Shya was getting tired. The thrill of the chase was now drained from his body, leaving only his sore muscles and parched throat. He stood up and lightly hit his brother on the back of the head.
“Sleep,” he said. “They sleep.”
Shya stood at the curb and watched people unload a U-Haul truck parked halfway up the street. It was Friday evening, after dinner, and Tim’s mother was out, chatting with the new family, laughing loudly like Tim. Shya wondered whether she’d given them a fruit and cereal basket too. She hadn’t visited his house again, and the only time he’d heard his parents talk about her, his dad had vetoed his mom’s suggestion to invite her over. “We don’t have enough wine,” he’d said.
Jeremy and Josh appeared from behind the truck on their bikes and stopped on the sidewalk. The twins actually lived in a big house some blocks north, in a nicer neighborhood. Shya hadn’t ever seen it, or even been invited to, but Tim liked to talk about how amazing it was, how nice the stereo was, the size of the TV. How there was all kinds of junk food in the pantry and how their mom didn’t care what you ate. Shya walked up the street. It had been a sunny day, but it had quickly grown chilly as the sun began to set, and he wore an old green windbreaker he knew the twins would mention—they always made fun of Shya’s clothes—but he didn’t really care. He’d learned to toughen up around them, laugh along with their jokes. It was good just to be known.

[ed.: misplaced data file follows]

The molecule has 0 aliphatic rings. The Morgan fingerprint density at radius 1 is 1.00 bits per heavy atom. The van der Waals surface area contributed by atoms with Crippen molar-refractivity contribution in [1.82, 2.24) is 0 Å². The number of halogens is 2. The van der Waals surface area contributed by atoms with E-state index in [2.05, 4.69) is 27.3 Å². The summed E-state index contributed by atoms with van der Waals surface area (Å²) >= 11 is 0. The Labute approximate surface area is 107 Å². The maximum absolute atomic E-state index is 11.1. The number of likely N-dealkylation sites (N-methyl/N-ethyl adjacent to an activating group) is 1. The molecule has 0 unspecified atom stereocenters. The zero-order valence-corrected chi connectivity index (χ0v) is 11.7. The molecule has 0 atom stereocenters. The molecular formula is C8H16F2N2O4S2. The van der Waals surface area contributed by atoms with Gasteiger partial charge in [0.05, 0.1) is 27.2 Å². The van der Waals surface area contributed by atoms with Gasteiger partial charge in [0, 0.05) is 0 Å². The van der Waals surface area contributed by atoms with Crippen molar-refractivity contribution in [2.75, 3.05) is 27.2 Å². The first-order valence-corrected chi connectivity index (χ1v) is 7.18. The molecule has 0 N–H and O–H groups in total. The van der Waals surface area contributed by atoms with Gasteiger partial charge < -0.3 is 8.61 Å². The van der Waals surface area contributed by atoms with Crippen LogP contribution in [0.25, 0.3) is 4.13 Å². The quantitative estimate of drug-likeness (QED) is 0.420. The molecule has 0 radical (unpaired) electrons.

“Hey, guys,” he said when he reached them.
They turned and acknowledged him, thankfully too preoccupied to comment on the jacket.
“Have you seen her?” said Jeremy. He was the bigger one, the meaner one, though they both had the same small eyes and short brown curly hair swept back from their foreheads with hairspray.
“No, dickface, the girl. The new girl. She’s totally fine.”
Shya shook his head.
He remembered the day, shortly before leaving Maine, when Hannah had stopped him in the hall and given him a folded up piece of paper. “It’s for good luck,” she said, “on your trip.” She’d kissed him on the cheek and walked down the hall to her class, leaving him to stand there dumbly with a slight tremor and sweaty palms. He’d carried that note around for almost two days before opening it, alone in the woods behind his house. It had three words, surrounded by hearts with tears running out of them. We’ll miss you.
The thought of this note made Shya sick, and he tried to push it back down inside him, to focus on the moving van and Tim’s mother, who was now walking over to them, now tripping on a hose. We’ll? We’ll miss you? What did it mean? Who was we?
“Hey, boys,” she said. She was wearing a pink and white striped blouse that fell open to reveal a dark green bra. Jeremy and Josh snickered, but Shya was grateful for the distraction.
“Where’s Tim,” he asked.
She rolled her eyes. “On the phone with his idiot father, who had better, I might add, be paying for the call. I don’t want to see any phone calls to Phoenix on my bill this month.”